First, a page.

399 Purpose & Health

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Research by Kang, Yoona, Strecher, V. J., Kim, E., & Falk, E. B. (2019).

Written by Shannon Cantalupo, B.S. 

If we have core values and a sense of purpose in life, we’ll likely make healthier choices over the person who has conflicts between competing unhealthy but alluring choices, like not making effort to get a recommended cholesterol test. 

Psychologists wanted to examine which part of the human brain is associated with health and life purpose. They studied an individual’s thinking about their purpose in life and MRI activity in various neural pathways when exposed to health-related messages. Researchers focused on pathways associated with conflict-related choosing.

They assessed neural activities of 220 individuals, who underwent an MRI while viewing health-related messages. Participants completed a purpose in life self-report scale and rated the degree to which they agreed with a health message and their confidence in achieving it.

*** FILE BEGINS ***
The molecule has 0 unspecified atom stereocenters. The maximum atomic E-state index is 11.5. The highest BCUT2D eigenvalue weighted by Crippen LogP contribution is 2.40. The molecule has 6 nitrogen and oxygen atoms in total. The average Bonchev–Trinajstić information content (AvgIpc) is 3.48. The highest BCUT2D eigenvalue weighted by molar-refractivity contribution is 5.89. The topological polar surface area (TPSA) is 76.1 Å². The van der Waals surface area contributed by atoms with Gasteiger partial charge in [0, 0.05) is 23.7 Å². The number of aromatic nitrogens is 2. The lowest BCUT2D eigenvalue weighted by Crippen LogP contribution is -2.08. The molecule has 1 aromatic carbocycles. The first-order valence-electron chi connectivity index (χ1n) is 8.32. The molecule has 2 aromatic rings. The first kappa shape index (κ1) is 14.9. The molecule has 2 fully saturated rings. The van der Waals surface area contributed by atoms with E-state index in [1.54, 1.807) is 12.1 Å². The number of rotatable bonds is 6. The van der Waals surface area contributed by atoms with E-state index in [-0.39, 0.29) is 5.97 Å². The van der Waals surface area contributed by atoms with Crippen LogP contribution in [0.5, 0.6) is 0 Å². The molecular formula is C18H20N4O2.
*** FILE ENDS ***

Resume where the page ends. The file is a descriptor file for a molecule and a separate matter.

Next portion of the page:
Results? Those with higher purpose showed less activity in the neural pathways associated with conflict processing while making healthy decisions. The reduced activity predicted the relationship between a sense of purpose and a stronger endorsement of healthy messages.

If you’re struggling with health decisions, focus on your goals! Those who have a stronger purpose in life, working towards goals aligned with values, show more endorsement of a healthy lifestyle!

Reference:

Kang, Y., Strecher, V. J., Kim, E., & Falk, E. B. (2019). Purpose in life and conflict-related neural responses during health decision-making. Health Psychology, 38(6), 545-552.

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About Author

Adele Hall is the administrative assistant for the School of Psychology in charge of uploading the Psychology Science minutes. The authors of the minutes are listed in the written portion. The Psychology Science Minutes are coordinated by Juanita N. Baker, Ph.D., faculty emerita, and reviewed by former Dean Mary Beth Kenkel, faculty emerita.

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